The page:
The serum samples of a 23-year-old male student in Kerala’s Ernakulam district, that were sent for further tests to the National Institute of Virology in Pune, have come back positive for Nipah virus, confirmed Health Minister KK Shailaja on Tuesday.
Addressing a press conference in Kochi, the minister said the government received tests results earlier today which confirmed the virus infection. The minister assured that the government has taken all precautionary steps to prevent the spread of the infection.
Four people, including two nurses, who have been in contact with the index patient at the hospital have fever and are being monitored. Though their condition is not said to be serious, one of them has been shifted to the isolation ward.
“The condition of the youth is now stable and he is not on life support system. The situation is under control. As the government had addressed the Nipah outbreak in an effective manner last year, we are fully confident to meet any eventualities. People should cooperate with the general guidelines and precautionary measures issued by the health department,” Shailaja said.
The government underlined that it was according high priority to the team of doctors and nurses treating the index patient at the private hospital. Protective suits have been handed over to healthcare teams dealing with the crisis first-hand. Ambulances and rapid response teams have also been kept in the loop.
While commending the mainstream media for its role in making people aware of the dangers of Nipah, Shailaja cautioned those on social media platforms from spreading fake news. “The government will not spare anyone spreading unverifiable news on social media. Strong action will be taken,” she said.
Shailaja also advised the public to remain more vigilant in the current circumstances. People with fever and cough must avoid going to public gatherings and should get diagnosed immediately.
The 23-year-old patient, seen as the ‘index’ case of the virus, is a native of Paravur in Ernakulam district. He is a student of an institute near Thodupuzha and had attended a camp in Thrissur district. All those who were in contact with him during the period when he had fever are also being monitored by the health department.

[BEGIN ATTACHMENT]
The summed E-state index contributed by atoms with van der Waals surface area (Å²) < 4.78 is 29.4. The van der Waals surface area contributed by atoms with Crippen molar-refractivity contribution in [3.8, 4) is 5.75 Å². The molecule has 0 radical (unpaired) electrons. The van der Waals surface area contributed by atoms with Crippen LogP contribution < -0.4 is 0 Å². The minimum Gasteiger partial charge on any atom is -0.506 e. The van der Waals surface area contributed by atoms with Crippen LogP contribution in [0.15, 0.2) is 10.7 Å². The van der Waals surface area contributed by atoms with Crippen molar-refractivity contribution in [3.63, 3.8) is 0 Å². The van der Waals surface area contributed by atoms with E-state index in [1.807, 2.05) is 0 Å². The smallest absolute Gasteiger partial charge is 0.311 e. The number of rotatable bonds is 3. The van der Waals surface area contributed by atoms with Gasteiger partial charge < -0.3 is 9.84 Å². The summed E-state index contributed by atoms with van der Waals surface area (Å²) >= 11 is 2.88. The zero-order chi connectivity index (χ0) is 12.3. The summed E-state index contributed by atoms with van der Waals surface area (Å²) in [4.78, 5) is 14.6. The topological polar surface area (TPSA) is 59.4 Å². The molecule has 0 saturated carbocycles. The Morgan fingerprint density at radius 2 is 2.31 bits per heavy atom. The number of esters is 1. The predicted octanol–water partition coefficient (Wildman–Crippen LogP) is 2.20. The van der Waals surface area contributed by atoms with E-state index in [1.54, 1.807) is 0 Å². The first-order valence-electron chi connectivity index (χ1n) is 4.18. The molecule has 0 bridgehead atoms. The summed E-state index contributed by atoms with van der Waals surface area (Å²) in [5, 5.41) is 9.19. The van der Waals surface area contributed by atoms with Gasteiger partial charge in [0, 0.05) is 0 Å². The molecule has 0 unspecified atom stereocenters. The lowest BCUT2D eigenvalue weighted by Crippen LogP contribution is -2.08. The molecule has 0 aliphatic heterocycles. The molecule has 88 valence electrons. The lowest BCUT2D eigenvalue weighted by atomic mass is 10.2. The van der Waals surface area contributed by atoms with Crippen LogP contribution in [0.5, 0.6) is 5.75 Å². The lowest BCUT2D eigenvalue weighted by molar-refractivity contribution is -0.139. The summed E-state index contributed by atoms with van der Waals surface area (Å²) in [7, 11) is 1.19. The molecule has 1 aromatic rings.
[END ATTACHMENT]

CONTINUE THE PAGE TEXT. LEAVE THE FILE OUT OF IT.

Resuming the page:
The Nipah virus, an emerging zoonotic disease that can be transmitted from animals to humans, was first identified in 1998-99 among pig farmers in Malaysia and Singapore. Fruit bats are considered to be the natural carriers of the virus. In Kerala, the virus was reported last year in patients in Kozhikode and Malappuram district and had led to 17 deaths. The virus has a high case fatality rate hovering between 40-75%.
Having gained the experience from battling the virus infection last year, the health minister said her department is fully equipped to deal with any kind of emergency. Isolation wards and fever clinics have been opened at the Medical College in Ernakulam district. She added that they would probe how the youth got infected.
An expert team of doctors, including those who battled the virus last year in Kozhikode, are present in Kochi to monitor the situation. Ribovarin tablets, an antiviral medication used as part of supportive care, are in ample stock. Private hospitals and those on the periphery have been directed to send all suspected cases to Medical Colleges where the patients can be admitted to isolation wards.
“There’s no need to panic or be scared. Since we have the experience of last year, we can take the virus head-on. We have a set of guidelines that we are adhering to. We advise everyone who has fever-like symptoms to get diagnosed immediately,” Shailaja said.